OMG WTF detailed files BST?

Ben Rubinstein benr_mc at cogapp.com
Fri Mar 31 06:48:52 EDT 2017


I have an interesting situation. The detailed files is reporting a LIE in 
modification dates.

I have a standalone app which outputs a report including the modification date 
of a bunch of files (and subsequently interprets and acts on it).

On Monday, a BAD THING happened at my client's side. On investigation it 
turned out to be because on Sunday night my software (which runs every night) 
decided that a very large number of files had been modified since the last 
time it checked, and took some actions in response.

The files hadn't changed, but the clocks in the UK have - they went forward 
one hour on Sunday morning, because of British Summer Time (BST).

However, a file that was last modified, for example, at 8:40am on July 27, 
2015 should not therefore be reported as having been modified at 9:40am on 
July 27, 2015. But that's essentially what happened.

The app dumps the mod date from the "detailed files" directly to file, i.e. a 
value for the seconds since 1 Jan 1970. This isn't about how the time was 
displayed for humans, but a direct comparison of the value returned by 
'detailed files': on Sunday night, each value had increased by 3600.

The standalone, built from LC 6.7.11, is running on a Windows machine (VM 
running Windows Server 2008 R2) in London, which has a volume mounted from a 
server running an unknown operating system.

Essentially the same software has been running every night for several years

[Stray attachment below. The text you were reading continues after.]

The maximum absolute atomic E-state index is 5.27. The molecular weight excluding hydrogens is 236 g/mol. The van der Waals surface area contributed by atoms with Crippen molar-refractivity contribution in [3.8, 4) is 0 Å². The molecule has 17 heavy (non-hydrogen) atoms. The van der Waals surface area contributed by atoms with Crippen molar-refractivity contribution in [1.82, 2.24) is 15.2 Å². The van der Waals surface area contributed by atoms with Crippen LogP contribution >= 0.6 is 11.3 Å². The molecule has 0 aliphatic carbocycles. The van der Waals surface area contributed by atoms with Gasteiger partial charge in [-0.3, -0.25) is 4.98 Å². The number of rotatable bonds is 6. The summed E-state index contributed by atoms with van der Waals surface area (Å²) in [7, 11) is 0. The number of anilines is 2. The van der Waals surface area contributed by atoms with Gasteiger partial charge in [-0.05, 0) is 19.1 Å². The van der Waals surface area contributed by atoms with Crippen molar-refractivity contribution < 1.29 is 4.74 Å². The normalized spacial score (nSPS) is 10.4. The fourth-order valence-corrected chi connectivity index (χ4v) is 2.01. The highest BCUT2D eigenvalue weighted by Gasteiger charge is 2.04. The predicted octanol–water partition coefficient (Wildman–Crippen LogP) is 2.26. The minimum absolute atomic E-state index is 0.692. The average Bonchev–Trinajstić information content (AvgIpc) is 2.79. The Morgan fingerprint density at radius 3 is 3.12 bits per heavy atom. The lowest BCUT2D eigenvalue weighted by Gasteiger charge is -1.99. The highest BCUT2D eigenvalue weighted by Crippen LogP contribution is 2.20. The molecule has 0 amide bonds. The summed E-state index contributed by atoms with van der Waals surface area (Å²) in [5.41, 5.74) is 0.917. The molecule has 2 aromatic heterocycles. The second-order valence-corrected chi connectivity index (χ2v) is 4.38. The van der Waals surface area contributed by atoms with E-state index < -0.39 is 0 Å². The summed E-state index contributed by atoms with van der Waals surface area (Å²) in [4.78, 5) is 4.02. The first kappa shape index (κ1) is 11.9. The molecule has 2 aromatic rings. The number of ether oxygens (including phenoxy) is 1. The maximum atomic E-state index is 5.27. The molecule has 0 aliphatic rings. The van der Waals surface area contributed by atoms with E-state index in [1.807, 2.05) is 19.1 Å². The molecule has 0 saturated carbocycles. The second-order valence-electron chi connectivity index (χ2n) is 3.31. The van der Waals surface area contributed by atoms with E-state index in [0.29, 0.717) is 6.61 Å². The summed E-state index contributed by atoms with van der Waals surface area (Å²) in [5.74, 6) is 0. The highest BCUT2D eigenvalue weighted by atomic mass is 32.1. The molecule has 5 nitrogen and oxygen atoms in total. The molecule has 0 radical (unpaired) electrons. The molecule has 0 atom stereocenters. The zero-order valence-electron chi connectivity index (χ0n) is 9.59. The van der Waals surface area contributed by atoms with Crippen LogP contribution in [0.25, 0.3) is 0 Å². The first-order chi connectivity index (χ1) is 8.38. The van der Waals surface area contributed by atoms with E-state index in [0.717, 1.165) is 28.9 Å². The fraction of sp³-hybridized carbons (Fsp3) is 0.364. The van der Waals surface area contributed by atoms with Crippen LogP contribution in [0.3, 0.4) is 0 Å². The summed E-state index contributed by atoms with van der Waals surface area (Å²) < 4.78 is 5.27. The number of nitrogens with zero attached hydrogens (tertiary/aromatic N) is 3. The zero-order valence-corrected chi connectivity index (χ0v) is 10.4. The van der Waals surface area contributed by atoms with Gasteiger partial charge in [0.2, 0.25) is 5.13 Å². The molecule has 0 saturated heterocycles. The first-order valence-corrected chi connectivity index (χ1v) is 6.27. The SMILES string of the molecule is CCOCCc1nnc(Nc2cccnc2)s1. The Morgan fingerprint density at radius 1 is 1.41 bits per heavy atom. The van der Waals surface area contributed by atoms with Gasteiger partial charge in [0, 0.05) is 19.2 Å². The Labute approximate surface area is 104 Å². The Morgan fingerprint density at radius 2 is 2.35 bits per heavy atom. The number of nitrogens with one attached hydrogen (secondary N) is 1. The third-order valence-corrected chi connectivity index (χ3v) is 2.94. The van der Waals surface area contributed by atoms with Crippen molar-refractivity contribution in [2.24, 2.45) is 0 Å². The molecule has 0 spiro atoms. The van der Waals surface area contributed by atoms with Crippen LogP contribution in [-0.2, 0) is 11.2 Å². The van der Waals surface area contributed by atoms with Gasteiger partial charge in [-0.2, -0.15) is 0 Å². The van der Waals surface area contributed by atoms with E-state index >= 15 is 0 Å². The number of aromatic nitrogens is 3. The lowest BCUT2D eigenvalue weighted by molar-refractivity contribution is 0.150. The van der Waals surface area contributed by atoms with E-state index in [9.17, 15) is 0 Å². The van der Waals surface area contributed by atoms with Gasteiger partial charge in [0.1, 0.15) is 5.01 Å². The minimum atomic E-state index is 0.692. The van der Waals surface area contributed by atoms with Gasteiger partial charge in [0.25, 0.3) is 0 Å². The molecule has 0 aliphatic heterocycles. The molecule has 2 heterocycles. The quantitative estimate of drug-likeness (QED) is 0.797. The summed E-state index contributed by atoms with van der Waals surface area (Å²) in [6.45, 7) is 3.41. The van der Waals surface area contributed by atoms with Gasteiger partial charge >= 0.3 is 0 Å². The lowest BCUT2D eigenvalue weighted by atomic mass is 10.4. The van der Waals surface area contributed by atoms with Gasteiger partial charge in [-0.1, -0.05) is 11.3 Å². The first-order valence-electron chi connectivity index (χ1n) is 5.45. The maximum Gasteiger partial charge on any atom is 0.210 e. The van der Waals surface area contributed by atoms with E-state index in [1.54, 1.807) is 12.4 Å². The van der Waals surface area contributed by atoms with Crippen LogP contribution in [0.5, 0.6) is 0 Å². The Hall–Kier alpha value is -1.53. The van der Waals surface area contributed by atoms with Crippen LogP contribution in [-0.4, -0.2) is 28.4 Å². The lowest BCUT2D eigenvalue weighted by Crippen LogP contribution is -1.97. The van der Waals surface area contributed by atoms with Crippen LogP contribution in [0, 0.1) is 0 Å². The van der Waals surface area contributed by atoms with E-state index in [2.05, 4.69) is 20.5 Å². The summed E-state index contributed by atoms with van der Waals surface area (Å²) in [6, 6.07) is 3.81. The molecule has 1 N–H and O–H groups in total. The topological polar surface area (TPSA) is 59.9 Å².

on a Windows VM in America, and does not appear to have encountered this issue 
twice a year. I initially blamed STUPID WINDOWS for this screw-up, and guessed 
it might be some issue to do with the respective file-servers, and an 
operating system somewhere second-guessing the other one and messing up by 
adjusting redundantly for time-zone issues.

However, when I actually logged into the machine and used Windows Explorer to 
view the files on the mounted drive, it shows the example file as modified at 
8:40am on that day. Which points the finger at LiveCode (and makes the fact 
that the US install hasn't encountered this issue stranger).

Is there some error in the code by which LiveCode converts the file timestamp 
that it gets from Windows, to the unix style seconds-since-1/1/1970 - taking 
account of timezones and daylight saving times when it shouldn't?  Is there a 
property somewhere - in LiveCode, or on an Windows server - which can be set 
to avoid this issue?

Ben




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